- Actors: Helen Mirren
- Format: NTSC
- Language: English
- Subtitles: English, Spanish
- Region: Region A/1
- Number of discs: 2
- Studio: eOne Films Distribution
- Release Date: Jan. 10 2012
- Run Time: 110 minutes
- Average Customer Review: 12 customer reviews
- ASIN: B0068FKYC0
- Amazon Bestsellers Rank: #19,491 in Movies & TV Shows (See Top 100 in Movies & TV Shows)
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The Tempest [Blu-ray + DVD]
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Technically, Shakespeare predates the Internet. But in the case of Julie Taymor's dark, swirling adaptation of "The Tempest," this rule applies -- the legendary wizard Prospero becomes Prospera, played by the peerless Helen Mirren. The gender-flip does give the character a subtle feminist quality, but the story actually remains mostly unchanged -- and definitely supported by a solid cast, a bleak island, and some lovely special effects.
Many years ago, the Duchess of Milan Prospera (Mirren) was left the care of the city by her late husband. But her treacherous brother Antonio (Chris Cooper) accuses her of witchcraft, and exiles her and her daughter Miranda to sea.
Now Prospera dwells on a remote island with the teenaged Miranda (Felicity Jones), as well as the rebellious slave Caliban (Djimon Hounsou) and the ethereal Ariel (Ben Whishaw). When she discovers that Antonio and his similarly treacherous friends are nearby on a sailing ship, Prospera summons a storm that causes the ship to crash on the island, and has Ariel guide them all there.
Like a puppet-master, Prospera arranges events as she wants -- she sends Ariel to haunt the men who betrayed her, allows Caliban to get up to wacky hijinks with a pair of drunken idiots (Alfred Molina, Russell Brand), and even pretends to treat the young prince Ferdinand (Reeve Carney) badly while secretly matchmaking him with Miranda. In the end, everything will be as she desired.
Gender-flipping Prospero apparently wasn't for some kind of feminist point -- it was simply that director Julie Taymor couldn't think of a male actor she wanted in the role. The only Prospero she could think of was Helen Mirren. And it actually works pretty well -- consider as the explanation for Prospera's banishment being accusations of witchcraft, a claim often made against women of power and intelligence. And her return to Milan is symbolized by her abandoning her flowing sorceress' robes in favor of a tight, rigid corset.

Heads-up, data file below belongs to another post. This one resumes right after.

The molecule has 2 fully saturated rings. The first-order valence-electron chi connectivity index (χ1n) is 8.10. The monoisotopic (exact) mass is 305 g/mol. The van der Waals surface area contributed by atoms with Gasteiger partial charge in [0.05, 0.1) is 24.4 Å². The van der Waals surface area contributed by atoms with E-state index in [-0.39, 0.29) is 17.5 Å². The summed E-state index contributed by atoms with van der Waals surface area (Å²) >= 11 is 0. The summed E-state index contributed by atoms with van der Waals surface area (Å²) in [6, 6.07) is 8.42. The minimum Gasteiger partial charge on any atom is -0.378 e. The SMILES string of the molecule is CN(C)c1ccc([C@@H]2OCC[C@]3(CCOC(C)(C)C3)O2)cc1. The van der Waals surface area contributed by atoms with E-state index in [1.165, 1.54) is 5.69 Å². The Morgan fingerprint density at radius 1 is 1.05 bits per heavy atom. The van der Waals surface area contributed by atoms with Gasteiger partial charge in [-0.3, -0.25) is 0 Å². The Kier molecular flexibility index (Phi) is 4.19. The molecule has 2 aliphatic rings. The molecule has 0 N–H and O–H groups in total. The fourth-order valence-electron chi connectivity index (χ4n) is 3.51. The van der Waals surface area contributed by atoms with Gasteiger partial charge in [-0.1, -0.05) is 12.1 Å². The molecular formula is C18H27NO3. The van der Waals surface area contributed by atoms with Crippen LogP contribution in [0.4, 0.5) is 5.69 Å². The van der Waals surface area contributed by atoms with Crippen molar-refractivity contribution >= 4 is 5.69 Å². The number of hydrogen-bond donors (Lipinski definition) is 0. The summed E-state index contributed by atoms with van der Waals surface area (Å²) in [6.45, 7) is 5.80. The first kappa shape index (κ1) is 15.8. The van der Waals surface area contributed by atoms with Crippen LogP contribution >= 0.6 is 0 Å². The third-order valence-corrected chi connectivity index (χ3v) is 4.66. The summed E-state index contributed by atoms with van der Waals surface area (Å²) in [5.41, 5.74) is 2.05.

Furthermore, it doesn't change the character much -- the fierce cold intelligence, the manipulations, and the fierce love for Miranda are intact. Helen Mirren doesn't soften up her acting or play into any sexist stereotypes -- her Prospera is all swirling power, anger and determination, able to threaten Ariel with imprisonment in a tree in one scene, and tenderly say that she loves him "dearly" in another.
And the rest of the cast is pretty awesome as well -- Hounsou, David Strathairn, Alan Cumming, Cooper and the rest give solid smaller performances, and Brand and Molina are excellent as the idiotic comic relief ("Oh, defend me!"). Carney doesn't work as Ferdinand, though -- he's such a wispy, feminine presence that it's hard to see him as Miranda's knight in shining armor.
But the greatest supporting role is Ben Whishaw as the androgynous Ariel -- his passionate acting and the special effects turn Ariel into a wispy, darting creature of moonlight transparency. Whishaw especially seems to be having fun when Ariel torments the ship with fire and wind, or transforms into a black-feathered harpy jeering at the stranded men.
The entire movie takes place on a dusty, stony island that looks like it recently popped up from a volcanic eruption -- in other words, a perfect blank canvas. While Taymor gives suitable attention to the comedy, she's most at home with the dark, swirling magic around Prospera -- spinning magical symbols, the shape-shifting Ariel (costumes and CGI), and a kaleidoscopic spell of dancing air sprites and whispered Shakespearean text. It's mesmerizing.
"The Tempest" has a few weak spots, but mostly it's a darkly enchanting story of magic, love and manipulation -- and the changing of the lead character's gender doesn't change it at all. A fascinating Shakespeare adaptation.
2 f-bombs (Hey I had the subtitles on!) no sex, brief Ariel nudity?
It is impossible to have lived in the cinematic world and not come across any the other productions by Julie Taymor. With each of her productions she does not copy but enhances the originals in a unique way. In this case we have quite a few deviations. However as long as you are aware of the original play you can appreciate the deviations. Prospero is replaced by Prospera (Helen Mirren) one of the greatest actresses of our time. Julie's approach is different but does not go off the deep end and re-create a whole new story; as the story is just enhanced by dynamic technology and cinematic capabilities not available in earlier productions. And naturally a mother daughter story will have some different outlook than a father daughter story.
The only drawback is the curt runtime forcing some reduction in dialog and addition of references.
Added plusses of course first include Helen Mirren. Also the location (various untraded locations in Hawaii) is perfect. The underwater or through water scenes gave an ethereal feel.
part and [Helen Mirren] did a fantastic job of it.my goodness it's so good to see someone
really think outside the preverbal Dam Box thank you miss [Julie Taymor]
there is nothing else to be said about this master piece of a movie you have to
see it. hands down Five Stars.I Love It.
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